> Speaking of combined code, it would also be nice to have a
> frontend.pygmentize module that covers pygments coloring for input,
> output, prompts, and tracebacks, providing a lexer and a style from
> config, (formatters would depend on the frontend), and also perhaps some
> object that takes a formatter and provides all these tools for the
> frontend, perhaps even descending from KernelManager and just having
> methods that manage these. That would be nice. I could work on that too,
> and would be happy too - I just noticed that at least Evan and I have
> written pygments code, and it would be nice to avoid code duplication.

I agree, and if you want to take what Evan has done and create a
common base class
that all frontends can use and appropriate frontend subclasses for qt,
curse, terminal
that would be great.  Not sure it should (at least yet) be descending
from KernelManager though.

> Anyways, I just feel like we've got 4 people working away on 4 frontends
> without too much communication going on about useful common code, and it
> would be nice to get that sort of work delegated out before we all go
> and write our own versions of the same tools.

Part of the challenge we are having is that there is so much code
being written currently that none of us can keep up with it all.  Our
current model is that my kernelmanager branch is the "common code
base" that all 4 frontends are using.  There is definitely repeated
code in the various frontends and over time we will move that into the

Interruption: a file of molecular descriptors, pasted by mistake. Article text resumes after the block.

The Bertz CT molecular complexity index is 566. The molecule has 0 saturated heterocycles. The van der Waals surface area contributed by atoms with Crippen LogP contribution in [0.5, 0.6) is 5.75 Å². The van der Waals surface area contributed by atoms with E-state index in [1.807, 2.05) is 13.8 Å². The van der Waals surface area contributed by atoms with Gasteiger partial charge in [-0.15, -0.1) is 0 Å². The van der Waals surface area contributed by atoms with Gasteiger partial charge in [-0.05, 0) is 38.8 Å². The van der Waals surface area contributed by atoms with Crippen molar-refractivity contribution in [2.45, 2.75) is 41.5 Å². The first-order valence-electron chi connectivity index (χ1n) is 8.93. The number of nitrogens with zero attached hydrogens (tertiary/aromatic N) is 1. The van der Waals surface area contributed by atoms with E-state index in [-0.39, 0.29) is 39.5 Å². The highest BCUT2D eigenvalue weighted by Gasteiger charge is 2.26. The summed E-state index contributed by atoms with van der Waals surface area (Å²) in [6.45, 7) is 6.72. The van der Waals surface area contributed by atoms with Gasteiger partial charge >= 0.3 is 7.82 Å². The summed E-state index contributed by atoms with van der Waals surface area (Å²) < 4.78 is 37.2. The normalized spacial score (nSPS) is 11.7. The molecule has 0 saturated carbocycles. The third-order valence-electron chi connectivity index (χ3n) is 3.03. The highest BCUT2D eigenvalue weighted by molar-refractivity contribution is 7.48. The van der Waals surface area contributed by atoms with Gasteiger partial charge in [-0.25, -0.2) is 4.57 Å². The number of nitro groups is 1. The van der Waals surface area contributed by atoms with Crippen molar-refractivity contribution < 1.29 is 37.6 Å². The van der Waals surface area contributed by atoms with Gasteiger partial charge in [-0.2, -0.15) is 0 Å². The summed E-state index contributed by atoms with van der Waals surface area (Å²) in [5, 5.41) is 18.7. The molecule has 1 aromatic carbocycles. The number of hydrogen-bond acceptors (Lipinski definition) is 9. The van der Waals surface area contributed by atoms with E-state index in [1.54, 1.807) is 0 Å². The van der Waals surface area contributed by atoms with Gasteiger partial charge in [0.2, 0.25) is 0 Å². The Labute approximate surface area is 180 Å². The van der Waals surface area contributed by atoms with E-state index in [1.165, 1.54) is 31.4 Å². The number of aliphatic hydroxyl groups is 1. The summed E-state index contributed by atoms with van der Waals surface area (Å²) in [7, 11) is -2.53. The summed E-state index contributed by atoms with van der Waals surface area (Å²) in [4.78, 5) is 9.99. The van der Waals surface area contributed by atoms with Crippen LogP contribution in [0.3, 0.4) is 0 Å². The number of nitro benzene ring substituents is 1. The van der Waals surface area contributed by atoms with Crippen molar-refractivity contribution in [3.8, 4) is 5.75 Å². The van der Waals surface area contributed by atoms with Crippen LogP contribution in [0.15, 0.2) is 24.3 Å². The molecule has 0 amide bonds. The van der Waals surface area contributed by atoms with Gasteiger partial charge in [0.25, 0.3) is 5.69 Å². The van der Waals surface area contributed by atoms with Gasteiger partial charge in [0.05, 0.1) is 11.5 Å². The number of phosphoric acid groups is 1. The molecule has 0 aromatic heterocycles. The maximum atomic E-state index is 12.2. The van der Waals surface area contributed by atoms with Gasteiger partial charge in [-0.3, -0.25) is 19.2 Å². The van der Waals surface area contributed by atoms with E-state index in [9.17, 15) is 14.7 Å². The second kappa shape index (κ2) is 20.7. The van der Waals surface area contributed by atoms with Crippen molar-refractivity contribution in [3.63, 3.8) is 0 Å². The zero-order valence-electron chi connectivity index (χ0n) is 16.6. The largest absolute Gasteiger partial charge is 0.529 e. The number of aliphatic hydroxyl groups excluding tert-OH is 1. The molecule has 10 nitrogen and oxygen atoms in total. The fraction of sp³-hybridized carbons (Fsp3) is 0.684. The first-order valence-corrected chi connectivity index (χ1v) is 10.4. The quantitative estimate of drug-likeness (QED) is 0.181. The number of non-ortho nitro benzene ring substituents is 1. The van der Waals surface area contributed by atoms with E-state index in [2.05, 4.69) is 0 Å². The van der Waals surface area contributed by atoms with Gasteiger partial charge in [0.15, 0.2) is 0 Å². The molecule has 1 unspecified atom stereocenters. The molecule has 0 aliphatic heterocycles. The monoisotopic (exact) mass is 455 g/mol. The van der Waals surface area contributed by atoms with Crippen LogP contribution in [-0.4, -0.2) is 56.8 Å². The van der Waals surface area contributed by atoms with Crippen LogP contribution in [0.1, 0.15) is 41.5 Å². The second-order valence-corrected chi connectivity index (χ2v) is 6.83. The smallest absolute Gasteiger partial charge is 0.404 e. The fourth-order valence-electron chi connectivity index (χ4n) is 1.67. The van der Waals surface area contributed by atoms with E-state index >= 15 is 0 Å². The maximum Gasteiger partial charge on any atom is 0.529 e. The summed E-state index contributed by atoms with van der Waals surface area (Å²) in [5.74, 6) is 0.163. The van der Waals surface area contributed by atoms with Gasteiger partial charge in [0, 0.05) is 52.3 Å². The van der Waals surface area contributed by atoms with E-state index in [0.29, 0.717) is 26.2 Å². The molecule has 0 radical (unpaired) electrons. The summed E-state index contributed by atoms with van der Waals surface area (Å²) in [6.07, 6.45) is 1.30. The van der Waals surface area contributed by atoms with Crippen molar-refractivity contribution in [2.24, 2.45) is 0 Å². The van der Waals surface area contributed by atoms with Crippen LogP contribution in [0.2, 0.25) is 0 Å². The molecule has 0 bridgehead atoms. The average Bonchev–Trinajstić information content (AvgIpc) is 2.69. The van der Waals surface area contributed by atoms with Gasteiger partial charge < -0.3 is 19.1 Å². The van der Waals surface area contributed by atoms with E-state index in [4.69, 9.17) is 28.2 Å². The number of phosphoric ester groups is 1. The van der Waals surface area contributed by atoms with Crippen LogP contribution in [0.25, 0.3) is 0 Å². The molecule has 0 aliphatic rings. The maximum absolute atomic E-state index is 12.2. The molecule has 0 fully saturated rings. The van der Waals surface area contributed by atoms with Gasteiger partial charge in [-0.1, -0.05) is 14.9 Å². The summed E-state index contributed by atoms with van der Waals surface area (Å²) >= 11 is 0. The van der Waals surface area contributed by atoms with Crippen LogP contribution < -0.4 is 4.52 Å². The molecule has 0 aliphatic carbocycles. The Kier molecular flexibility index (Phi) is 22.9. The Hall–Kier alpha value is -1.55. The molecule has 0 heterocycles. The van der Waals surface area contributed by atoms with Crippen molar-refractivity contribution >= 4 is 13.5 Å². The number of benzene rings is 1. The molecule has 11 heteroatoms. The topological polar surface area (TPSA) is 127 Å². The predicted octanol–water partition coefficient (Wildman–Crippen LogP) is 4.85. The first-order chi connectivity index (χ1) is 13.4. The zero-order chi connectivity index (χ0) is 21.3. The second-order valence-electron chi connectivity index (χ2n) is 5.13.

common base.  But you are stepping in very early in the process,
before all the APIs are very solid.  But part of what we want and need
is for the various frontend developers to give it a shot and let us
know what things they need in the common base.  But I think the way
that needs to go is that each frontend does it on their own first, to
see what works best for them and then we try to identify the

> Please let me know if this makes sense and is a good idea - I am
> certainly not the most knowledgeable here, and if I seem to be missing
> something, please let me know!

No, you have definitely noticed the most important point - this stuff
is not simple and it is definitely not done!  But please let us know
if you have questions.



> -Wendell
> On 08/13/2010 04:27 PM, Brian Granger wrote:
>> I have this in a browser tab and will review it soon.
>> Cheers,
>> Brian
>> On Thu, Aug 12, 2010 at 1:13 AM, Fernando Perez<fperez.net at gmail.com>  wrote:
>>> On Wed, Aug 11, 2010 at 2:50 PM, Brian Granger<ellisonbg at gmail.com>  wrote:
>>>> Very good points.  I think we should just copy this description into the
>>>> message spec.
>>> I just updated the doc and pushed to trunk and a build with Min's text:
>>> http://ipython.scipy.org/doc/nightly/html/development/messaging.html#heartbeat-for-kernels
>>> Modulo final feedback, that design spec is reasonably complete, as far
>>> as I'm concerned.
>>> Thanks!
>>> f
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Brian E. Granger, Ph.D.
Assistant Professor of Physics
Cal Poly State University, San Luis Obispo
bgranger at calpoly.edu
ellisonbg at gmail.com